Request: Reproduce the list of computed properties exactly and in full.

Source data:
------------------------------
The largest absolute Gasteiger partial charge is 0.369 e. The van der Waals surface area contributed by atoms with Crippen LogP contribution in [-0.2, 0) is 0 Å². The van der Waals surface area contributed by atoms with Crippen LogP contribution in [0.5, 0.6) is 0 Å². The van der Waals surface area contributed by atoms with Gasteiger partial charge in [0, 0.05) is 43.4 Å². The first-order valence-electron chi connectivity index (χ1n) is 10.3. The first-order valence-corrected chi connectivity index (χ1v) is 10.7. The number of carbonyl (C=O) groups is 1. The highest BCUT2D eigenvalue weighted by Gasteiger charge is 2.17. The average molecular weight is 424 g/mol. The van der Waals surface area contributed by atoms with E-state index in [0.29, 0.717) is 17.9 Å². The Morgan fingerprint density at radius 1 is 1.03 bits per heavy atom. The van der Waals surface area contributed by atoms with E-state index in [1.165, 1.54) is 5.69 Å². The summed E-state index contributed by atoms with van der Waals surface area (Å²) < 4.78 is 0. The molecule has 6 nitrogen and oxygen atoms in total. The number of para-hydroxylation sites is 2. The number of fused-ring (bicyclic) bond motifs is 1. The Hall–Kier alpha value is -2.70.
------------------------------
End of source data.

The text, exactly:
The largest absolute Gasteiger partial charge is 0.369 e. The van der Waals surface area contributed by atoms with Crippen LogP contribution in [-0.2, 0) is 0 Å². The van der Waals surface area contributed by atoms with Crippen LogP contribution in [0.5, 0.6) is 0 Å². The van der Waals surface area contributed by atoms with Gasteiger partial charge in [0, 0.05) is 43.4 Å². The first-order valence-electron chi connectivity index (χ1n) is 10.3. The first-order valence-corrected chi connectivity index (χ1v) is 10.7. The number of carbonyl (C=O) groups is 1. The highest BCUT2D eigenvalue weighted by Gasteiger charge is 2.17. The average molecular weight is 424 g/mol. The van der Waals surface area contributed by atoms with E-state index in [0.29, 0.717) is 17.9 Å². The Morgan fingerprint density at radius 1 is 1.03 bits per heavy atom. The van der Waals surface area contributed by atoms with E-state index in [1.165, 1.54) is 5.69 Å². The summed E-state index contributed by atoms with van der Waals surface area (Å²) < 4.78 is 0. The molecule has 6 nitrogen and oxygen atoms in total. The number of para-hydroxylation sites is 2. The number of fused-ring (bicyclic) bond motifs is 1. The Hall–Kier alpha value is -2.70.